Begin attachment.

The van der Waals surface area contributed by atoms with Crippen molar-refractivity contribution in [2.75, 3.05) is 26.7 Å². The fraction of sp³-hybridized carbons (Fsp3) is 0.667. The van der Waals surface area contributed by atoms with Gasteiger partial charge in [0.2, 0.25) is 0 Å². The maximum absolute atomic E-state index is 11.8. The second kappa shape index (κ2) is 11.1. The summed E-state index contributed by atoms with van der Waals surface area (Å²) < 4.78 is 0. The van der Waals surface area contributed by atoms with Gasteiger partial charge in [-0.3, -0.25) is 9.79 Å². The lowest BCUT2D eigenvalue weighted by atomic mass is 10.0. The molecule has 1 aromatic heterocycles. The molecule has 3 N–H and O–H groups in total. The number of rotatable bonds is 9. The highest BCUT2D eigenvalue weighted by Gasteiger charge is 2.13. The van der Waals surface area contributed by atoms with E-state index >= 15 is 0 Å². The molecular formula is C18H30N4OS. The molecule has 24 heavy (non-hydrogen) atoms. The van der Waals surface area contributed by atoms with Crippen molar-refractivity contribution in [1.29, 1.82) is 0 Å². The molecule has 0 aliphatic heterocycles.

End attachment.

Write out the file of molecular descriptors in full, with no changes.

The van der Waals surface area contributed by atoms with Crippen molar-refractivity contribution in [2.75, 3.05) is 26.7 Å². The fraction of sp³-hybridized carbons (Fsp3) is 0.667. The van der Waals surface area contributed by atoms with Gasteiger partial charge in [0.2, 0.25) is 0 Å². The maximum absolute atomic E-state index is 11.8. The second kappa shape index (κ2) is 11.1. The summed E-state index contributed by atoms with van der Waals surface area (Å²) < 4.78 is 0. The van der Waals surface area contributed by atoms with Gasteiger partial charge in [-0.3, -0.25) is 9.79 Å². The lowest BCUT2D eigenvalue weighted by atomic mass is 10.0. The molecule has 1 aromatic heterocycles. The molecule has 3 N–H and O–H groups in total. The number of rotatable bonds is 9. The highest BCUT2D eigenvalue weighted by Gasteiger charge is 2.13. The van der Waals surface area contributed by atoms with E-state index >= 15 is 0 Å². The molecular formula is C18H30N4OS. The molecule has 24 heavy (non-hydrogen) atoms. The van der Waals surface area contributed by atoms with Crippen molar-refractivity contribution in [1.29, 1.82) is 0 Å². The molecule has 0 aliphatic heterocycles.